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I work in the bicycle industry and have never heard nor needed to know the term Flat Folding Width of a tube. Is this even pertinent information to anything other than maybe how many you can jam in your pack? Anyone familiar with or heard this term before? I'm guessing it's the size of a tube when its still folded up with no air, basically right out of the box..

Which seems really pretty pointless to me. It would be on the distribution side of the industry but even to a shop i don't see it having a point as the boxes they come in will be the deciding factor for stocking on a shelf, not the tube inside.

Anyone heard this term or can think of a reason it would be important to anything?

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    Never heard it before - Sounds like packing information. I suppose its also a measure of stretch ratio, if you stick a tube in that is 1" flat folded, and your tyre is 2" it will have a 100% stretch before the carcass of the tyre restrains the tube. Or a 22mm tube in a 25mm tyre will only expand by 15% before being constrained. – Criggie Mar 23 '16 at 1:06
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    Even more odd - google's top result for "flat fold width" is this question. So whoever is using the phrase has possibly invented it. I smell a marketting buzzword. – Criggie Mar 23 '16 at 1:09
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    I think I might have seen the term once, used to describe a tube. It's only relevant to the guy designing the box. Some might argue that it could be used to estimate how much the tube is expected to stretch on inflation or some such, but using flat width for that sort of thing would be exceedingly crude. – Daniel R Hicks Mar 23 '16 at 3:10
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    There is one possible use (outside of the box): You get a bunch of unboxed tubes and are trying to tell them apart. Knowing the width you're looking for will be useful. (But of course a decent tube should have its size marked on the side.) – Daniel R Hicks Mar 23 '16 at 12:51
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I've never heard of that either. Surely useful to a manufacturer of tubes. I could see it being useful in that it might give you a real measurement of how much rubber you are getting. As you may know, bike tires and tubes are measured with nominal numbers that don't actually reflect the real size of the product accurately. So you might be able to tell how wide a tube is without the nominal numbering. Or, if the nominal numbering is accurate.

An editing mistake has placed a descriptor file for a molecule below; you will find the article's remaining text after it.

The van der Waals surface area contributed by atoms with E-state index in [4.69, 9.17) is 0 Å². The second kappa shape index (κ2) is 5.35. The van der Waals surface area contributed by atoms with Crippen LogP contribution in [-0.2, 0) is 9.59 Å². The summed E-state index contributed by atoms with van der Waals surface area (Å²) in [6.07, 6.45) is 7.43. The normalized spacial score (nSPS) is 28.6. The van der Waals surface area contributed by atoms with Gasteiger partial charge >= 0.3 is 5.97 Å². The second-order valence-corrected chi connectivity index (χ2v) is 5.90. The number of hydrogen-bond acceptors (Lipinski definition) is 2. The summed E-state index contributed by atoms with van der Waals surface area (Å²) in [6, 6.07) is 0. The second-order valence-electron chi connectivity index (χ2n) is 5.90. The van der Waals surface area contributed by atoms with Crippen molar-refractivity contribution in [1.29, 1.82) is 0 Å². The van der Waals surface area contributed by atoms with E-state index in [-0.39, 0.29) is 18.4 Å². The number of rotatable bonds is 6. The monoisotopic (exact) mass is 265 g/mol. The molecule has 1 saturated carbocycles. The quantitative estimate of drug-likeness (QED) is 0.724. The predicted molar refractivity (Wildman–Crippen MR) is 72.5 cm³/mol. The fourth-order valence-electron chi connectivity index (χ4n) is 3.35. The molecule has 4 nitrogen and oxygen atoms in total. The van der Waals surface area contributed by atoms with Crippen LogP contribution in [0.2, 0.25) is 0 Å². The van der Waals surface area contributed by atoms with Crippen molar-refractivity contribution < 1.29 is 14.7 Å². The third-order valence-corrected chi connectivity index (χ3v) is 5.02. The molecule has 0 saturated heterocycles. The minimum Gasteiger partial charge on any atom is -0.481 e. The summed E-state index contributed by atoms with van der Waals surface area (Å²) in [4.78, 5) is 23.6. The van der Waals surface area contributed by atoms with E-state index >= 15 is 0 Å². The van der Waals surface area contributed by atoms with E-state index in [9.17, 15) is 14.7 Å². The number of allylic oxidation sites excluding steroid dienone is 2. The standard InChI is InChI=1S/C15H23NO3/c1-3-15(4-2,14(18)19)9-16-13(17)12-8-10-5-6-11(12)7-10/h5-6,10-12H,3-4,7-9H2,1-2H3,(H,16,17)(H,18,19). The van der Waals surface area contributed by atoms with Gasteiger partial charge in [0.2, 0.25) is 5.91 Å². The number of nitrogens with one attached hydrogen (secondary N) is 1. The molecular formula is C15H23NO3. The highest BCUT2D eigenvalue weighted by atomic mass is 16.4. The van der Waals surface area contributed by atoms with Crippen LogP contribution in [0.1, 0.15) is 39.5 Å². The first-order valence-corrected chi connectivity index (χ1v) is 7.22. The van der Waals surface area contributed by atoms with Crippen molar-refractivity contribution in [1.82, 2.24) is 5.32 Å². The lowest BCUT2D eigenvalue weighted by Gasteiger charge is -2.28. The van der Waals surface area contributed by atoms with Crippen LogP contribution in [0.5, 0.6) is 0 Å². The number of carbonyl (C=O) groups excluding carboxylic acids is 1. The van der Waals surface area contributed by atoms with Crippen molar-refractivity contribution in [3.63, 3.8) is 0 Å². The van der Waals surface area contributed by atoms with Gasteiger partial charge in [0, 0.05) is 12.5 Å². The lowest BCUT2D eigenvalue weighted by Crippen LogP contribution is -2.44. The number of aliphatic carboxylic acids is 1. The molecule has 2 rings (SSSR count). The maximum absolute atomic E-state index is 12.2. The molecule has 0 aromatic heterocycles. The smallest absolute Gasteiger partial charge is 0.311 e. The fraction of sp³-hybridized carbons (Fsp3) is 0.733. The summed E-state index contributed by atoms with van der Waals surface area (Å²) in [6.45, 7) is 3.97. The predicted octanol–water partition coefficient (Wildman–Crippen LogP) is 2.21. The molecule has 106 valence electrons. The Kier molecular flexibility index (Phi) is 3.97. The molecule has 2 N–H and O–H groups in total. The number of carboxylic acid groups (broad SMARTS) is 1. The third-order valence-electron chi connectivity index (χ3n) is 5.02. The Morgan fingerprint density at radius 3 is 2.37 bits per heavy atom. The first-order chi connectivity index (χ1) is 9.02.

For example, I've noticed the more recent batches of innertubes we've had at our store are narrower for the same nominal size. This would mean a lighter, thinner inner tube in use (Any size tube will fill the same size space of the tire if possible, less rubber means it has to stretch more to fill the same space). And I've noticed a slightly higher rate of defective tubes. But I haven't actually measured anything, this is just my impression over a period of time. It's hasn't been an important issue.

Inner tubes in bicycles are sized quite approximately and one can usually fit the wrong size tube into a tire to make if work if you have only got that one option. I'm someone who would recommend a thicker tube, as I favour that reliability over the small weight gains. So I would use that information to pick wider, thicker tubes. Others might do the opposite and choose narrow for the weight savings. All of this is assuming consistent quality, which is a big if.

Anyway, I agree with you there is little need for this number to most people. I'm just expanding on the idea to show there could be some use for a very few. Mostly people who overthink trivial matters ;-)

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  • After talking with some more "industry insiders" i think your right. It's one of those numbers that 95% of people won't care about. But essentially what me and some buddies came up with is basically what you said. Say you have 2 tubes, both 26 x 1.50 - 1.95, if one has a smaller ffw then it will be less thick when inflated to the same size essentially. A way to compare Trek apples to Specialized apples. Silly in my opinion though. – Nate W Mar 23 '16 at 14:44

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